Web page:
Legendary pilot Amelia Earhart would be 120 years old this month, and theories still abound about her demise.
Visitors from around the globe are in Earhart's birthplace of Atchison, Kansas this weekend remembering her fateful attempt to circle the globe 80 years ago.
At the Amelia Earhart Festival, you can tour the Trinity Episcopal Church where Earhart was baptized or visit her grandparents home, where she was raised.
A recent documentary uncovered a picture that some believe prove Earhart and her navigator survived their 1937 attempt to circle the globe. It was quickly debunked, but organizers say all Earhart publicity is good publicity. Authors and explorers create a steady stream of interest that keeps the spirit of Earhart alive.
The highlight of this year's festival is the arrival of an Electra L-10 aircraft. It's the only one in existence that is just like the one Earhart disappeared in. The owner of the plane, named Muriel for Amelia's younger sister, says she knows how Earhart died 80 years ago. And Grace McGuire says Earhart's family agrees with her theory.
When McGuire purchased the plane in 1982, she intended to retrace Amelia's fateful flight using only celestial navigation, just like the 1937 aviators did.
"I plotted my course, and I looked at Amelia's charts and I thought, 'no,'" says McGuire. "One of us is going the wrong way. I was an instructor. I taught this stuff, and I thought 'it can't be me.' A thousand times I tried it."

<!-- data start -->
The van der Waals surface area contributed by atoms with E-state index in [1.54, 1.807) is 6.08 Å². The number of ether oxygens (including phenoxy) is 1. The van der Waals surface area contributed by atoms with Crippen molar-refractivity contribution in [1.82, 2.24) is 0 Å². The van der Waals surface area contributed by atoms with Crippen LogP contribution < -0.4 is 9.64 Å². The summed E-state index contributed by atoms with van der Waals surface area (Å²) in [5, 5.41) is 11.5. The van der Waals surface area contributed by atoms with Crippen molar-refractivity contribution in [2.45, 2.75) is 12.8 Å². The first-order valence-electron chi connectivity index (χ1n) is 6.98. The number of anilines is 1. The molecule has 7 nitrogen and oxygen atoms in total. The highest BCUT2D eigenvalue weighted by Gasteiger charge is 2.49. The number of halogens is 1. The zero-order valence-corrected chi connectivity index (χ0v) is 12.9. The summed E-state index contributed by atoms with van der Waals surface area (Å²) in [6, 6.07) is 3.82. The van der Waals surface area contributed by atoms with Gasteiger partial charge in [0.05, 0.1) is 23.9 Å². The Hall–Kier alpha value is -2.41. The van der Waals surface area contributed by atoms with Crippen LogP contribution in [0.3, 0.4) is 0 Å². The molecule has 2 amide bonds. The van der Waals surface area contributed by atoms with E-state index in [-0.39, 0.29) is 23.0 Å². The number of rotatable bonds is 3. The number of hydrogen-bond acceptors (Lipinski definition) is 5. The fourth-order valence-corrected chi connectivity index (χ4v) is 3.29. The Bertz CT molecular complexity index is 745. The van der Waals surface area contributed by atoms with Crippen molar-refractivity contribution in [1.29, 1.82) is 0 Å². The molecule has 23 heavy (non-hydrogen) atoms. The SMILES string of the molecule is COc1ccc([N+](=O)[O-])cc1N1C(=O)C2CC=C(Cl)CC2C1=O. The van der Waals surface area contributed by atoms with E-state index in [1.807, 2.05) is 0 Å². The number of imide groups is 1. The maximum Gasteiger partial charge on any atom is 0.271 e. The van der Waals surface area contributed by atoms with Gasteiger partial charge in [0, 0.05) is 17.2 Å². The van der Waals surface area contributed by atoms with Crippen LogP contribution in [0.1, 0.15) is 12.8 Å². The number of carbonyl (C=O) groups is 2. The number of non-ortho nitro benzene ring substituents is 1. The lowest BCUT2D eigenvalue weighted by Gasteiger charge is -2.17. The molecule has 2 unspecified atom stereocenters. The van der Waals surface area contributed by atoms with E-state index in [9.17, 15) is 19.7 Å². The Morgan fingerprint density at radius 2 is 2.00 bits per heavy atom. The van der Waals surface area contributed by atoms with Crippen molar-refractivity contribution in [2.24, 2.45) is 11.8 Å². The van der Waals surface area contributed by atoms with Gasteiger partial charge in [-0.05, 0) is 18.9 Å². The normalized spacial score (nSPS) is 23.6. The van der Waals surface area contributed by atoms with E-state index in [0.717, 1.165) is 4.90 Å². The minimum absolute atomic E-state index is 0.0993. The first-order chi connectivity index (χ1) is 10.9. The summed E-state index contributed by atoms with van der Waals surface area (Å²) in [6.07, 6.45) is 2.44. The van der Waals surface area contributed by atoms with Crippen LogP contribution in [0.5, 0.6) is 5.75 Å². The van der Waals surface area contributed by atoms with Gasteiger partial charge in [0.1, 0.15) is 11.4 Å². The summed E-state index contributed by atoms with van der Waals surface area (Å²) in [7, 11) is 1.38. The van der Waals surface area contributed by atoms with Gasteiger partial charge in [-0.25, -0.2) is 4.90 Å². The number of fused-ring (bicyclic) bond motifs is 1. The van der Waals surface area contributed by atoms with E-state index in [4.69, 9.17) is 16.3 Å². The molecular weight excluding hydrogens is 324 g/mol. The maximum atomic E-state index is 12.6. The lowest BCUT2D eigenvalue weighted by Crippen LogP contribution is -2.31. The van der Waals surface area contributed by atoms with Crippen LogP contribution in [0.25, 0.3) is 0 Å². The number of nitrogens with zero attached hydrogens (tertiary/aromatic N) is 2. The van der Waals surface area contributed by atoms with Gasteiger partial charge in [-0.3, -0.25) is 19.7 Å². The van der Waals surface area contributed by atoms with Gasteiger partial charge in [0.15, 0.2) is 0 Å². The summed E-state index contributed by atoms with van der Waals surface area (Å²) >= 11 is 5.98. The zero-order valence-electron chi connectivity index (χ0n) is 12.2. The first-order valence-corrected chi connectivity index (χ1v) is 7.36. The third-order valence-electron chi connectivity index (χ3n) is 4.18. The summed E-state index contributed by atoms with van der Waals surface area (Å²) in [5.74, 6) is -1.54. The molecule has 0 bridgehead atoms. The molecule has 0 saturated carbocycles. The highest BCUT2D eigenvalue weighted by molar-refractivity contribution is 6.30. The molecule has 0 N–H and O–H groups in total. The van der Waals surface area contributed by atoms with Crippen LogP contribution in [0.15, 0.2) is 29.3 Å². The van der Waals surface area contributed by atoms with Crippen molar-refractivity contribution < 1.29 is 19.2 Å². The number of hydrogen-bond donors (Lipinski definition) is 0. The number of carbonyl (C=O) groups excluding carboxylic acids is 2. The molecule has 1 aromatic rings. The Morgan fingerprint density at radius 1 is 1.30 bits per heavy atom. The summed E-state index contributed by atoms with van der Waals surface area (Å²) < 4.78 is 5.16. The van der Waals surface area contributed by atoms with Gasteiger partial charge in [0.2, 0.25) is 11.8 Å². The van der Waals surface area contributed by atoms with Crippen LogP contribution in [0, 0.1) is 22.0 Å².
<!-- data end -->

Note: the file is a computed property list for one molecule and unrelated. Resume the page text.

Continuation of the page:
McGuire believes that Earhart and navigator Fred Noonan were using old maps with charts from British Admiralty. She says they were designed for ships, not planes, and that the inaccuracies set Earhart off course by about 7 miles. "What I think happened, they certainly did crash into the sea, and the aircraft broke up. I think one of them managed to get out of the aircraft and tried to signal," says McGuire.
In 1986, McGuire, who bears an uncanny resemblance to Earhart, visited the South Pacific island where Earhart was trying to land. She was planning her own trip in the Electra. Shortly thereafter, McGuire was diagnosed with Lyme Disease and couldn't make the trip.
Pictured together on many occasions, McGuire and Muriel Earhart became friends. McGuire says the Earhart family believed her theory about the faulty maps.
Now, a museum is planned in Atchison to house Muriel.
The chairman of the Amelia Earhart Festival, Karen Seaberg, says it will be in grand 1930's style.
"It will be big and showcase Muriel. We are going to have experiential learning for children. A state of the art museum for everyone to enjoy in Atchison."
And now in her late 60's, McGuire plans to go back to the area and uncover some secrets she left buried there years ago, including what could be a piece of Amelia's downed plane.
"I'm not going to stop until we can bring part of the aircraft back. Amelia and Fred deserve a decent burial. I just have to do it. It is just something I have to do."
McGuire says any evidence she does find will be housed in the Air and Space Museum in Washington, D.C. and at the new museum in Atchison. She is making plans to film a documentary about her search early next year.